Orthopedic Myths – Knuckle Cracking, Surgery Misconceptions, and More

//Orthopedic Myths – Knuckle Cracking, Surgery Misconceptions, and More

Orthopedic Myths – Knuckle Cracking, Surgery Misconceptions, and More

#1: “Total joint replacements are only for the elderly.”

There is no age prerequisite to total joint replacements. While the rate of receiving a total joint replacement is great for ages 64-85, younger adults are more frequently receiving total joint replacements every year. In fact, one study analyzed the trend of knee replacements done in adults aged 45-64 over a ten year period ending in 2014 and saw a 188% increase in total knee replacements in that population over ten years. However, it’s best to keep in mind that the younger one is and the longer that person lives, the more likely they are to need a revision or replacement of their prosthetic. Studies show that 85% of total knee replacements last 20 years and that around 10% of patients will need a revision at some point.

#2: “Cracking knuckles causes arthritis.”

No one can definitively say that cracking knuckles causes arthritis. In fact, studies have shown no difference in the prevalence of arthritis between those who crack and do not crack their knuckles. On the contrary, some anecdotal accounts have stated that cracking their knuckles has resulted in some cartilage damage and one study looking at the side effects of knuckle cracking noticed an increased rate in hand swelling and a weakened grip in those who crack their knuckles more often. Although cracking your knuckles may not cause arthritis, there may be a reason to avoid the habit anyway.

#3: “Do orthopedists really just perform surgery?”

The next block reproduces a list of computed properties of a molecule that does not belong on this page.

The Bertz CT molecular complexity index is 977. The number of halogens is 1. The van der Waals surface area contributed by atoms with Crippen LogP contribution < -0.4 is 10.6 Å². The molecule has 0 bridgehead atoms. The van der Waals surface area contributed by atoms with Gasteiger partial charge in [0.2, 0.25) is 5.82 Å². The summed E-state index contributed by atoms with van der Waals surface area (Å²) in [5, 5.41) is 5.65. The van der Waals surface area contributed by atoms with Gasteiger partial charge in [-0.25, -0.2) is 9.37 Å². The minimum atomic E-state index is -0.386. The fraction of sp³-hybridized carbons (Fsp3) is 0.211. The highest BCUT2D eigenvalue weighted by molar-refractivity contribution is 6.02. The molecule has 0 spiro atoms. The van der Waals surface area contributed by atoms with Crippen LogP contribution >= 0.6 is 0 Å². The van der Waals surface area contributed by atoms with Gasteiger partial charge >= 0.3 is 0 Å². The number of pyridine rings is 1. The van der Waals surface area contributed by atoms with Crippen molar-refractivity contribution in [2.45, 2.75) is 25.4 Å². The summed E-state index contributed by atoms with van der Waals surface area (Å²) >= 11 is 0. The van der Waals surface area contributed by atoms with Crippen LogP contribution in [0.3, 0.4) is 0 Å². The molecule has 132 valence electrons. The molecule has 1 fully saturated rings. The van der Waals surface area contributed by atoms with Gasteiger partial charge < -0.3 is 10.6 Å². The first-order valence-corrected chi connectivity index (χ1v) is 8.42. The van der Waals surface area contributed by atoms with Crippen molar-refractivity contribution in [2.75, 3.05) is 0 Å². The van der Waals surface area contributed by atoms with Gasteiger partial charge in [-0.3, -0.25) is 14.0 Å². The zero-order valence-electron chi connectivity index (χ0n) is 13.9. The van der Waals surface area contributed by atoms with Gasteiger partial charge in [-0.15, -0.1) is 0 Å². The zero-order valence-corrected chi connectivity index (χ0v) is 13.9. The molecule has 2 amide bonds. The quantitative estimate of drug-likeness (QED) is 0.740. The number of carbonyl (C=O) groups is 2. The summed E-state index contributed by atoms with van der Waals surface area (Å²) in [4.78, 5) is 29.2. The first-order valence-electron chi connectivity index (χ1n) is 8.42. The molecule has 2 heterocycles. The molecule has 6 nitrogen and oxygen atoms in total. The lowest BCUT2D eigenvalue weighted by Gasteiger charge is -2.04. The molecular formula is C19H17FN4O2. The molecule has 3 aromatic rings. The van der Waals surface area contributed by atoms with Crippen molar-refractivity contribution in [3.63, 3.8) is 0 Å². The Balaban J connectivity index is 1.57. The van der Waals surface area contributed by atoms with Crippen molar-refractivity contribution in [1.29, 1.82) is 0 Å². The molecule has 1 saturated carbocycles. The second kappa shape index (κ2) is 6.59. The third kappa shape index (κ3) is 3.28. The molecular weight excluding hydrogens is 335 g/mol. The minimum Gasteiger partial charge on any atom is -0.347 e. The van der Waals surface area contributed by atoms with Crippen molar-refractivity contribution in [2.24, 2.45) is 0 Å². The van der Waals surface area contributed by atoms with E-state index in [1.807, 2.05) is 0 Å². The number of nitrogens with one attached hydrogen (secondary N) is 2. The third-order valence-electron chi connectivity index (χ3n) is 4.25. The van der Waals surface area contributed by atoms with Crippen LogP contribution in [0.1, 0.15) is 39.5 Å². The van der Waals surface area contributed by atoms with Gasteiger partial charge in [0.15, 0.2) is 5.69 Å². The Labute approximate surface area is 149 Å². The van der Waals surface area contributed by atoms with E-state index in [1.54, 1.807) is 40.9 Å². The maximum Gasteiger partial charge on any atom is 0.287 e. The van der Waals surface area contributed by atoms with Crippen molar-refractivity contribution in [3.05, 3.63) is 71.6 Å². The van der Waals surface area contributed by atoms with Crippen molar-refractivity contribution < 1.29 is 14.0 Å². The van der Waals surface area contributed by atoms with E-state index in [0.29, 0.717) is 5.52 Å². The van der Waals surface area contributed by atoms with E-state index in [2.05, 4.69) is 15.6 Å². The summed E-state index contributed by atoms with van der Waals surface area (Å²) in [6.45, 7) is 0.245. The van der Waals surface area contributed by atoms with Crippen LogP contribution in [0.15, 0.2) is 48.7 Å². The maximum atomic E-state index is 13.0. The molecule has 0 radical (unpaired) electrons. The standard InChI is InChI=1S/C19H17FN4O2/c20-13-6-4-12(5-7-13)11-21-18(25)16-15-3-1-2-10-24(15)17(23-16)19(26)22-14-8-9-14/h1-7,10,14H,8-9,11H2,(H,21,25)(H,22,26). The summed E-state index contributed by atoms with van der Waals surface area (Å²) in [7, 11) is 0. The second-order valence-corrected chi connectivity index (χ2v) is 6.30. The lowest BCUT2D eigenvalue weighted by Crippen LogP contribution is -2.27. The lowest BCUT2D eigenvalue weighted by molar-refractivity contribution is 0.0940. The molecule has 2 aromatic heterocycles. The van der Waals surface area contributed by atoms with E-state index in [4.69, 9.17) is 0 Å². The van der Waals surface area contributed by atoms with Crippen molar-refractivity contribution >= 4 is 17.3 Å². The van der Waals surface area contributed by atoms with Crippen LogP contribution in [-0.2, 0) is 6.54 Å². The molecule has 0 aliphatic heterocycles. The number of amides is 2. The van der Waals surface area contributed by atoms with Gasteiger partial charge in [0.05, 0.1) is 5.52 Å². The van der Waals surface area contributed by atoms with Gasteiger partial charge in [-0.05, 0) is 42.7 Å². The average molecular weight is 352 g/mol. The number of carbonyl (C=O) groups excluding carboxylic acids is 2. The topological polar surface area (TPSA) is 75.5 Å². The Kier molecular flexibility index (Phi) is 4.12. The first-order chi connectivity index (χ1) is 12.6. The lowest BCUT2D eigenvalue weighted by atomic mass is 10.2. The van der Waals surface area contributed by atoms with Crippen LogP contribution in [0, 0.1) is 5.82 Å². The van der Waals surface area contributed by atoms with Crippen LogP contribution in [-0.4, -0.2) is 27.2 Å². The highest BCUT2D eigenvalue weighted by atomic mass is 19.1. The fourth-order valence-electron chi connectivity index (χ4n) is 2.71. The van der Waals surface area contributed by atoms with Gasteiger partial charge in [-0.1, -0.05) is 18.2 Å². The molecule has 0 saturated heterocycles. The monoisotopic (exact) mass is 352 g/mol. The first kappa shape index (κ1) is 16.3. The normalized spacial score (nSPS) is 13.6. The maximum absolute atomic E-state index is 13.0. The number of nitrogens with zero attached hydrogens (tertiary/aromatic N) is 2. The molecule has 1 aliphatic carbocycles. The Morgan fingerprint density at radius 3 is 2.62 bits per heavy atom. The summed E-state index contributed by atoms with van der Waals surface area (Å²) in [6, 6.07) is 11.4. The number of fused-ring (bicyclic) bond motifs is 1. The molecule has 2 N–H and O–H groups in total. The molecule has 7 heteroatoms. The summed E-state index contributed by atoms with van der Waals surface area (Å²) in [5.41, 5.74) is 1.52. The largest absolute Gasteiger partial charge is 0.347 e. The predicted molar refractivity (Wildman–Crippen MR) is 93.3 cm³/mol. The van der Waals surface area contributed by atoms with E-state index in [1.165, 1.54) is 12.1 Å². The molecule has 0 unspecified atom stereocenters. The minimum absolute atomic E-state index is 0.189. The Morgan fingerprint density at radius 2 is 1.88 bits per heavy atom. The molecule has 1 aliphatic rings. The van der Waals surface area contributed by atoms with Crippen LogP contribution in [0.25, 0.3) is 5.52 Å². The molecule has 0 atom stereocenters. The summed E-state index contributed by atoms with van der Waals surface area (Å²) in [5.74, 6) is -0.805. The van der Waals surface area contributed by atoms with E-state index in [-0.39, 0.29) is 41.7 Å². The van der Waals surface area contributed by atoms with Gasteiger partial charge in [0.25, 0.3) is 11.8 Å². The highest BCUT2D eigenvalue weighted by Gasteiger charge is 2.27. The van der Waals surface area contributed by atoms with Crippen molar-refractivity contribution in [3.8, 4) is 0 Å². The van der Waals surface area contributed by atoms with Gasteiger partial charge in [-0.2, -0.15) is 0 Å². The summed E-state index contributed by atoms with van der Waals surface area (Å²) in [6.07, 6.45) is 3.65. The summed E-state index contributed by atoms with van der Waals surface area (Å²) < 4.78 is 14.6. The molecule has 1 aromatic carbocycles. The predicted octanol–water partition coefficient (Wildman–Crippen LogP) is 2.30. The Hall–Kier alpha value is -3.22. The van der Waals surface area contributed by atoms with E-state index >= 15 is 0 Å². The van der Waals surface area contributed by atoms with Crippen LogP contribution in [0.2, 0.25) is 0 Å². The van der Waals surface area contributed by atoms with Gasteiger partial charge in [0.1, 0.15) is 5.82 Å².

Contrary to popular perception, orthopedic clinics treat patients with a variety of musculoskeletal issues. Yes, many of the patients that enter an orthopedic office do require surgery. However, the number of patients requiring surgery is probably less than you’d expect. On average, only 2 out of 10 patients on any given day require some form of surgical intervention. What happens to the other 8 patients? Common non-surgical treatments often include physical therapy, anti-inflammatories, steroidal injections, muscle relaxants, casting and bracing, and referrals to other specialty clinics.

Ultimately, a trip to an orthopedic clinic doesn’t always result in surgery, nor should one expect to have surgery when entering an orthopedic clinic. Surgery should be seen as a last result of injury or chronic problem. The providers at Washington Orthopaedic Center(WOC) have a host of methods to treat your pain without the use of surgery. Call our office at 360-736-9777 to get scheduled with one of our orthopedic experts and discuss customized treatment options for you.

2018-07-25T22:08:22+00:00December 21st, 2017|Uncategorized|